Typical pastry recipes(pate sucre and pate brisee) follow the 2:1 ratio for flour and butter, other recipes (American pie crust, German shortcrust) can have a lower ratio (1.5, 1.29). How does the higher fat content affect the finished product?

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    Basically, more fat = crumblier, less fat has more structure.
    – GdD
    Oct 31, 2017 at 9:42
  • @GdD Why didn't you just put that as an answer? That's exactly what I was looking for.
    – user29568
    Oct 31, 2017 at 10:08
  • @greedyscholars answer is better because it explains the why, I wouldn't be able to add anything more than that besides that short and pithy summary.
    – GdD
    Oct 31, 2017 at 10:10
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    @GdD Fair enough haha. If the pastry has more flour, then kneading will become necessary otherwise how is the structure going to form. American pie crust recipes do not have any kneading, yet you get those flaky structures.
    – user29568
    Oct 31, 2017 at 10:23
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    @user29568, I don't know if you have tried but it is possible to make pastries with gluten-free options like rice or buckwheat flour (which are basically pure starch). Even with fat the dough doesn't come together and crumbles completely. For this reason, recipes recommend putting eggs (protein). You still have a hard time opening the pastry without breaking, but after cooking coagulation of the egg helps to hold everything together. The big hero responsible for elasticity is the gluten. Oct 31, 2017 at 12:31

1 Answer 1


Flour (+ water, either directly or from other ingredients such as egg white) gives the pastry structure. As you knead the flour, the gluten network develops and results in elasticity. When cooked, water evaporates from the dough leaving a rigid gluten skeleton.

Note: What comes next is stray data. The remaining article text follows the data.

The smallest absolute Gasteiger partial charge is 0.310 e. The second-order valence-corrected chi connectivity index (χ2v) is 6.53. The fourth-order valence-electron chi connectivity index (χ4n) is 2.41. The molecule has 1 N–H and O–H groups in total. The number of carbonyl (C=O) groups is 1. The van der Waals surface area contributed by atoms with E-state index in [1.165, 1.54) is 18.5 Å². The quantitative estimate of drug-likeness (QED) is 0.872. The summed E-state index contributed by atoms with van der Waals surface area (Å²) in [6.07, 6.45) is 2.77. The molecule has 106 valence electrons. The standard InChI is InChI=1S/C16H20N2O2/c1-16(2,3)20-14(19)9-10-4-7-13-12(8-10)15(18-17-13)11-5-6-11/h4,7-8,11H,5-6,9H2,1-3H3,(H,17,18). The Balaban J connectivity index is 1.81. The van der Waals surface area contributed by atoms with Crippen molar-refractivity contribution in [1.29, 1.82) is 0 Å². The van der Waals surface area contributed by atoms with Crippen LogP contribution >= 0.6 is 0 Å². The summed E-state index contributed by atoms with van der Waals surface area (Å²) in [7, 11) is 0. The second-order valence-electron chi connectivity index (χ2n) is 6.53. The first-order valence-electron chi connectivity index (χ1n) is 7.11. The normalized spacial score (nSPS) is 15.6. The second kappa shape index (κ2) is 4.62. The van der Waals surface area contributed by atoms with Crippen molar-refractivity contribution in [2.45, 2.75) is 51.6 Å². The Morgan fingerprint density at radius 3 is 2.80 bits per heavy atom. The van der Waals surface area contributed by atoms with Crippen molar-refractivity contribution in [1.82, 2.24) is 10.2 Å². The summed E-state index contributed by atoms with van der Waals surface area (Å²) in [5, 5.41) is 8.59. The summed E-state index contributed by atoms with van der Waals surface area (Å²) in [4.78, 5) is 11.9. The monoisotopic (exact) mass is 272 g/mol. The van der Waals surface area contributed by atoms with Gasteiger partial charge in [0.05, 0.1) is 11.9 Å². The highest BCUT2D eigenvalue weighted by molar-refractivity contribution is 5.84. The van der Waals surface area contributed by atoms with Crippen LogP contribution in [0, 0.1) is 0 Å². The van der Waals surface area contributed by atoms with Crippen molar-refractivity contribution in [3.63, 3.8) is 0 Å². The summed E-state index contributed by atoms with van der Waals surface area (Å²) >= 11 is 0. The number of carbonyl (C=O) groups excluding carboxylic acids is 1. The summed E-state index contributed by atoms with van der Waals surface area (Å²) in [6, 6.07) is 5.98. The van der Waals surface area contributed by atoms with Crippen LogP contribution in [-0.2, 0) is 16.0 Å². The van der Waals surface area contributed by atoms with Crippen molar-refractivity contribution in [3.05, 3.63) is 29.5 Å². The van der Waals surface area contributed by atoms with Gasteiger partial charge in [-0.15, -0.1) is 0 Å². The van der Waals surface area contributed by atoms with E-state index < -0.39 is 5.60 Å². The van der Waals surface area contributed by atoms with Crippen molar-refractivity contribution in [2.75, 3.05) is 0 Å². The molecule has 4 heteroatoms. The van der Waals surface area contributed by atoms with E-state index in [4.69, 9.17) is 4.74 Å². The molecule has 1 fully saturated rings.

Fat does not mix with water and thus stay in blobs in between the gluten network. This weakens the gluten structure, making the pastry crumble.

For this reason, you often see in recipes for shortcrust to avoid overmixing the fat. Buttery biscuits such as shortbread crumble more than crackers, which have more water. The same rationale applies to puff pastry. The thin fat layers are impermeable, so water steam gets trapped and exercise pressure upwards, lifting the pastry up.

Quoting @GdD in the comments, the punchline is:

more fat = crumblier, less fat has more structure.

  • 1
    Can you clarify why overmixing the fat is a problem.
    – mroll
    Oct 31, 2017 at 2:04
  • @mroll, I would not say it is a problem. It all depends on the result you seek. Typically in a shortcrust pastry one is looking to stay on the limit between a pastry that holds itself (structure) and that crumbles under shear. The more you mix the fat, the smaller are going to be the blobs of fat in between the gluten and starch and therefore the less crumbly the pastry is going to be. Oct 31, 2017 at 12:04
  • Thanks for your answer! I was asking it because I was wondering why there are so many recipes out there, with different ratios. I wanted to try my own ratio's. Now, I know a bit more on how to alter the recipe to reach pastry that I like.
    – user29568
    Oct 31, 2017 at 23:38

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